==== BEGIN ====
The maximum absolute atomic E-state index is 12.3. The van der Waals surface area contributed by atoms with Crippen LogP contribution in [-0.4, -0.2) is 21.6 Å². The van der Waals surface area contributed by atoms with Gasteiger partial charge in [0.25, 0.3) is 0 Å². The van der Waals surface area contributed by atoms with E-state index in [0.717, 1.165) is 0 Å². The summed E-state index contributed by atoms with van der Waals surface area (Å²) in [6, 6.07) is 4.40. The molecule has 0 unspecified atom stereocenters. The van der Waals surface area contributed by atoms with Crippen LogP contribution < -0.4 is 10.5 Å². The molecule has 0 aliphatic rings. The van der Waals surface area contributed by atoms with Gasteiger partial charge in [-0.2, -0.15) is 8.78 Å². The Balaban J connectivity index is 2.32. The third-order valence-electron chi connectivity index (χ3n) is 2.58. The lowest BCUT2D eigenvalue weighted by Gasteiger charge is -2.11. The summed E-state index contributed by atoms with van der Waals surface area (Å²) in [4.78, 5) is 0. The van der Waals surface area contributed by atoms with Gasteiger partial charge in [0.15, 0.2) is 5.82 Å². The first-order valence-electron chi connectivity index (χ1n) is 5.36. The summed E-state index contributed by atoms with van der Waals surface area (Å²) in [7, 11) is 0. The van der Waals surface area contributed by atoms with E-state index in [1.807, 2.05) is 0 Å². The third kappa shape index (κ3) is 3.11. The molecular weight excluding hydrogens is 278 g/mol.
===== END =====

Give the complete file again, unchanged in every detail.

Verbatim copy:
The maximum absolute atomic E-state index is 12.3. The van der Waals surface area contributed by atoms with Crippen LogP contribution in [-0.4, -0.2) is 21.6 Å². The van der Waals surface area contributed by atoms with Gasteiger partial charge in [0.25, 0.3) is 0 Å². The van der Waals surface area contributed by atoms with E-state index in [0.717, 1.165) is 0 Å². The summed E-state index contributed by atoms with van der Waals surface area (Å²) in [6, 6.07) is 4.40. The molecule has 0 unspecified atom stereocenters. The van der Waals surface area contributed by atoms with Crippen LogP contribution < -0.4 is 10.5 Å². The molecule has 0 aliphatic rings. The van der Waals surface area contributed by atoms with Gasteiger partial charge in [-0.2, -0.15) is 8.78 Å². The Balaban J connectivity index is 2.32. The third-order valence-electron chi connectivity index (χ3n) is 2.58. The lowest BCUT2D eigenvalue weighted by Gasteiger charge is -2.11. The summed E-state index contributed by atoms with van der Waals surface area (Å²) in [4.78, 5) is 0. The van der Waals surface area contributed by atoms with Gasteiger partial charge in [0.15, 0.2) is 5.82 Å². The first-order valence-electron chi connectivity index (χ1n) is 5.36. The summed E-state index contributed by atoms with van der Waals surface area (Å²) in [7, 11) is 0. The van der Waals surface area contributed by atoms with E-state index in [1.807, 2.05) is 0 Å². The third kappa shape index (κ3) is 3.11. The molecular weight excluding hydrogens is 278 g/mol.